Mark Shelvock helped launch a thanatology club at King's College, the Catholic college at the University of Western Ontario in London.


Mark Shelvock helped launch a thanatology club at King's College, the Catholic college at the University of Western Ontario in London.

March 9, 2015

At King's University College in London, Ont., second-year student Mark Shevlock is hoping to teach others what he's learned already: that the key to happiness can be found in the exploration of death.

Shocked to discover the school had no academic club attached to its thanatology department, unlike the majority of the school's departments, Shevlock formed the Than Club motivated by a desire to give back to the King's community.

"I began to take thanatology classes and instantly fell in love with the subject matter," said Shevlock. "After seeing how death education drastically changed my perception in a positive way, I felt that it was important to get people to also start talking about thanatology."

Thanatology is defined as the scientific study of death. It investigates both the mechanism and forensic aspects of death as well as the wider social aspects related to the inevitable.

In early February the club held its inaugural meeting.


The conversations regarding cultural perspectives on death, the dying process and loss associated with death are stimulated through interactive workshops, lectures from guest speakers as well as the recognition of culturally significant celebrations of death, such as All Souls Day.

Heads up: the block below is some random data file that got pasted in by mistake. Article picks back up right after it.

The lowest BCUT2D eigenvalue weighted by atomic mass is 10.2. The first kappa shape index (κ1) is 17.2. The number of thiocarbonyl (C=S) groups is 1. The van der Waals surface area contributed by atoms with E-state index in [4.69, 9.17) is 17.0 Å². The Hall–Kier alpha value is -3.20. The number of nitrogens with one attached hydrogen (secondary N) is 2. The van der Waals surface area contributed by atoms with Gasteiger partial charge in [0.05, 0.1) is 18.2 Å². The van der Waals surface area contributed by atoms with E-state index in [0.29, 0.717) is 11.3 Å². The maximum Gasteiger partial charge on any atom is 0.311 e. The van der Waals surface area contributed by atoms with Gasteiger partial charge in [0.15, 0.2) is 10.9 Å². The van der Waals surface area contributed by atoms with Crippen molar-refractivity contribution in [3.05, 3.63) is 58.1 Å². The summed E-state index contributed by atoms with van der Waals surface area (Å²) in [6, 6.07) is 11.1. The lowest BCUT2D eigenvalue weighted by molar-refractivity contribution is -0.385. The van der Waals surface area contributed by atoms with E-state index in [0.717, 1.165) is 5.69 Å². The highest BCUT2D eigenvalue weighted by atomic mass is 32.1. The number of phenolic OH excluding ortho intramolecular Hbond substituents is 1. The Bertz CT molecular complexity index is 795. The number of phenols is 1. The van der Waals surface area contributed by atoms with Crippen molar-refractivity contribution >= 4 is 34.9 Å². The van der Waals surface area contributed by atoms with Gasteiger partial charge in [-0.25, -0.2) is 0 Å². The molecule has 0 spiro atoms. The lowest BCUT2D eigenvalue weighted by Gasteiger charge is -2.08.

The student-run club is managed by Shevlock, co-founder Erin Subick and two vice-presidents, Haley Turner and Yvonne Mawson.

"At our first event it was amazing to see how open the students and faculty were and how excited they are to continue attending the events," said Turner, a third-year thanatology and psychology double-major.

"I joined the Than Club because I wanted to be able to connect with other students who are interested in learning about death, dying and bereavement in an open environment where no judgments are made."

Thanatology alumni leave with a degree which allows them to apply to post-graduate programs such as law school, medical school and a variety of therapy programs.

Shevlock also garnered the support of Eunice Gorman, a local professor, nurse and social worker, who is the club's faculty advisor.

For the club's second meeting, currently being planned, Gorman is to host a discussion on physician-assisted suicide.

Following her lecture Than Club executives will facilitate conversations which seek to foster intellectual exploration of the "pros and cons" related to the Supreme Court of Canada's recent ruling to allow physician-assisted suicide.


Associate professor Darcy Harris said these kinds of conversations are essential to students even though the majority of them are still in their early 20s.

"Many of the students in our program have experienced significant losses in their lives – both death and non-death related – and they find the courses meaningful to their experiences," Harris said.

Shelvock echoed that notion.

"Simply put, grief and loss are a universal event that all humans share," he said. "Thanatology is a fascinating and unique topic which ought to be celebrated.

"At the end of the day thanatology gives students an appreciation of life."